As with most of Latin America, exporting to Peru could be very worthwhile. There are many opportunities for exporters from all over the World. However, customs regulations and import requirements can differ greatly from country to country, and are constantly changing. This trade & export guide for Peru will attempt to answer most of the questions you may have.
Besides keeping well informed, we cannot overstate the importance of partnering up with a specialized freight forwarder before starting to export to Peru. Knowledge of the local language, culture and, most importantly, customs regulations will be invaluable in making your exporting business a success.
Even after you have put in the work of learning everything there is to know about exporting to Peru, it is essential to have an experienced and reliable shipping company on your side.
Even though the World Bank classified Peru as the second easiest country to do business in when it comes to Latin America/the Caribbean, there are still some challenges you may face when exporting to Peru.
All of these obstacles, however, can be minimized by hiring service providers with the right connections and a good knowledge of the country’s culture and business practices.
Peru has been the fastest growing economy in Latin America since 2011 and it offers a unique and dynamic background for international companies and exporters. There is a large variety of business opportunities for foreign investors in Peru, including:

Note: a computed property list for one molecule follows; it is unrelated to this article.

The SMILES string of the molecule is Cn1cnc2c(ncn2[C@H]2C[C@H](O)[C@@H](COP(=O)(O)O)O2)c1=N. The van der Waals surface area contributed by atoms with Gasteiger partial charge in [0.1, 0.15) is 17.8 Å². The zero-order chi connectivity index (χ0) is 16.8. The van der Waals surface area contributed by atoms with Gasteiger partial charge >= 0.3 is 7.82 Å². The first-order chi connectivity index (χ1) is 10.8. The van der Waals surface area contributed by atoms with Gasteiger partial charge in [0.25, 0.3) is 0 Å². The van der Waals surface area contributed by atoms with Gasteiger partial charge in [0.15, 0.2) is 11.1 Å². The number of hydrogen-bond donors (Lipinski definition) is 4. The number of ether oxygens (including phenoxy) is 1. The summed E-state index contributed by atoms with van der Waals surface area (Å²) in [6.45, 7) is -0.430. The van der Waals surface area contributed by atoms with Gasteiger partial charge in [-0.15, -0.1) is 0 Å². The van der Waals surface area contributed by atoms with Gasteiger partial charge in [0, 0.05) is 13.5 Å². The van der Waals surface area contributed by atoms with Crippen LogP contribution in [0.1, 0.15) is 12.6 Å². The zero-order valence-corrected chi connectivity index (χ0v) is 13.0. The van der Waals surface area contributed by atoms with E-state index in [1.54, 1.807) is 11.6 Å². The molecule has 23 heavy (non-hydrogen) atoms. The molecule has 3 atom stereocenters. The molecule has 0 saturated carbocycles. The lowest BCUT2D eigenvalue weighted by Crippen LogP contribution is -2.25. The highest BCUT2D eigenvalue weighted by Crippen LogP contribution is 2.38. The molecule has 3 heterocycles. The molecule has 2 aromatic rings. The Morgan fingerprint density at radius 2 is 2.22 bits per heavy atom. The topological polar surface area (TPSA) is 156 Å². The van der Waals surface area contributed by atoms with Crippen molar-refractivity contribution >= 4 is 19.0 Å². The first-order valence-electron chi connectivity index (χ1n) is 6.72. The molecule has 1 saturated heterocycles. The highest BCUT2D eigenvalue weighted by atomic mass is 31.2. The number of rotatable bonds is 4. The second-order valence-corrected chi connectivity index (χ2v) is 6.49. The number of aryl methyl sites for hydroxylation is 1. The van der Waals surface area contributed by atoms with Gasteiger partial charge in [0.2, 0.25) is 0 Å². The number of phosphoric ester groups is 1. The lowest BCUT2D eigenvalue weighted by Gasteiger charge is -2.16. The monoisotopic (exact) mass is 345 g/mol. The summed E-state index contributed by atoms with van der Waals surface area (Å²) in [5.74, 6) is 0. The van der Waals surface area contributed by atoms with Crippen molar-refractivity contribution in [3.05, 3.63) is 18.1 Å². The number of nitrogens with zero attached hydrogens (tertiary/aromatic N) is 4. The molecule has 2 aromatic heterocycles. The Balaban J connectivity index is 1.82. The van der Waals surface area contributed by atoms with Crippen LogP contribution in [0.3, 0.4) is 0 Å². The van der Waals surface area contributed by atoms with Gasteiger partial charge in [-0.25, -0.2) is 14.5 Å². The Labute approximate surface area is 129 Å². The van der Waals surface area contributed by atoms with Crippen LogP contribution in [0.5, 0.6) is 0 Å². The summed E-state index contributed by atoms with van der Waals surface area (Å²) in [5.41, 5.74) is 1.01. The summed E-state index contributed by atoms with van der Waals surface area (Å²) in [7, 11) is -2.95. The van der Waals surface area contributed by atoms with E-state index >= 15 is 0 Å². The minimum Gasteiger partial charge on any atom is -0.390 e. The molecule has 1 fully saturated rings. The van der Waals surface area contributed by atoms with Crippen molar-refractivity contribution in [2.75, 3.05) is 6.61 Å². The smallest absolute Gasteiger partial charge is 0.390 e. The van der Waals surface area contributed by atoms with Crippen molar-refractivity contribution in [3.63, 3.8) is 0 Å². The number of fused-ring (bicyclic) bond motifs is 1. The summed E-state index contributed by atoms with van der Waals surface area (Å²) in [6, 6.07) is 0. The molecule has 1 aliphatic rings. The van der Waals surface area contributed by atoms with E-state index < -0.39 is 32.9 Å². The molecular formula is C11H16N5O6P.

According to the Observatory of Economic Complexity, in 2018, Peru imported $41 billion, mostly from the following countries: China, US, Brazil, Mexico and Chile. What these countries mostly exported to Peru ranks as follows (with the percentage of total dollar value indicated):
As one of the world’s promising economies in the world, Peru is expected to increase its imports to keep up with its development. Fastest-Growing Peruvian Imports in 2018 according to the International Trade Center include:
When it comes to exporting to Peru, there are few prohibitions and restrictions especially on used goods such as used clothing and shoes (except as charitable donations) or vehicles and accessories.
Imports of used cars and tires that are more than 5 years old are prohibited. The same is true of used buses and trucks that are more than 2 years old. However, used cars and trucks are admitted when undergoing a refurbishment process in the special zones of export treatment (in Ilo, Matarani, Tacna).
Used medical equipment can only be imported by individual physicians for their own use.
The Peruvian government has adopted free trade and free exchange principles. There are no quantitative restrictions or exchange controls.
Certain goods are prohibited for health and safety reasons such as weapons and several pesticides and non-organic fertilizers. Some you have to register with the Ministry of Health. Those that have to be registered are veterinary products, cosmetics and perfumes.
Like in most places, customs clearance goes without a hitch when exporting to Peru if you have all of the necessary documentation and fulfill all of the requirements.